The Department of Environmental Science and Technology (ENST) is The Place for Ecological Discovery and Natural Solutions! Our primary mission is to educate students on the fundamentals of environmental science, while instilling a deep fascination and intellectual capacity to work in their chosen area of specialization, whether its Natural Resources Management, Ecological Design, Soil and Watershed Science or Environmental Health. When our students graduate, we want them to be top-notch environmental stewards with a broad framework from which they can advance professionally, personally and socially.
ENST faculty with expertise in soil science, ecology, and ecological engineering set the stage for unique, relevant, and attractive courses and an academic program that not only trains students to understand environmental systems and issues, but also gives them multidisciplinary quantitative design and analytical tools to address complex environmental problems.
We currently have 26 faculty and 15 staff. As of the end of 2012, we have approximately 210 undergraduate students and 55 graduate students…and we are growing each year.
Drs. Negahban-Azar, Shirmohammadi are part of a multidisciplinary research team that received $10 million grant from USDA-NIFA to establish CONSERVE, the Center of Excellence for Sustainable Water Reuse. Dr. Negahban-Azar is leading the center’s effort on identification and classification of nontraditional water sources, GIS database and decision support system. Dr. Shirmohammadi provides guidance on identification of nontraditional water sources, point-of-use sites, and GIS platform. Learn more>>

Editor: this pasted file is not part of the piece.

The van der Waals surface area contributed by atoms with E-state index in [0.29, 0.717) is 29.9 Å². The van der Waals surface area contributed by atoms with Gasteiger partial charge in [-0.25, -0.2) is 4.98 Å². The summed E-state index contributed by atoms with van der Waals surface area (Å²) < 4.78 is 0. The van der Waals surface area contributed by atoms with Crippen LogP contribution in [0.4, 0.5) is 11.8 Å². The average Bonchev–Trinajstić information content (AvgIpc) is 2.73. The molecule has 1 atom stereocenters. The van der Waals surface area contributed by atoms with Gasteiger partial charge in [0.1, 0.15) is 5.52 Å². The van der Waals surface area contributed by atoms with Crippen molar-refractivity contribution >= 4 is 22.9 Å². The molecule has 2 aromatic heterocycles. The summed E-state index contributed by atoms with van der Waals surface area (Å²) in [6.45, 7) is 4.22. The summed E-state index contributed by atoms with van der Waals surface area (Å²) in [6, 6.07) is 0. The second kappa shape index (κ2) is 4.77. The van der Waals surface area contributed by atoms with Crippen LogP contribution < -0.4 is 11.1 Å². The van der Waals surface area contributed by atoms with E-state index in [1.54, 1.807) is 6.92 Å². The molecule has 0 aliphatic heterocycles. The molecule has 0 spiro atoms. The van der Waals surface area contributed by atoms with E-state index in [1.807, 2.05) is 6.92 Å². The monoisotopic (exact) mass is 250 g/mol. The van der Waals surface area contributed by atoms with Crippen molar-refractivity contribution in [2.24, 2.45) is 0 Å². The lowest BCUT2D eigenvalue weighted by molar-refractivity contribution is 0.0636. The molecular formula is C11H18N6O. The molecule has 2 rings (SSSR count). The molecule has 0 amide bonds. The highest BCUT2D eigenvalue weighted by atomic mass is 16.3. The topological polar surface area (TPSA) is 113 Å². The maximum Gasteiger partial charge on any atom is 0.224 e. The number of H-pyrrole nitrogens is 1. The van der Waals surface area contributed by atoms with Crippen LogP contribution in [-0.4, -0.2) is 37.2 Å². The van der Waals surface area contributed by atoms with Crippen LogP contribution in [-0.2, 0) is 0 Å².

Dr. Stephanie Lansing and Dr. Gary Felton are part of a research team that received $1 dollar grant to study the effect of manure management practices on antibiotic resistance, residues. The research team will evaluate how well different waste-processing techniques- anaerobic digestion, composting, and long-term storage- remove drugs and germs in excrement.
Dr. Paul Leisnham has coauthored a blog article on Zika, the mosquito-borne virus, which has been on our radar since 1947. Dr. Leisnham and other researchers are working with community leaders to develop neighborhood-based mosquito management strategies in Baltimore. But like many cities facing significant poverty, crime, and other health challenges, investing in mosquito management can be a low priority. Learn more>>
Committed to offering exemplary teaching programs.
Conducting internationally renowned research.
Coordinating outstanding extension/outreach efforts.
Engaging individuals, groups, and communities to improve quality of life in Maryland and beyond.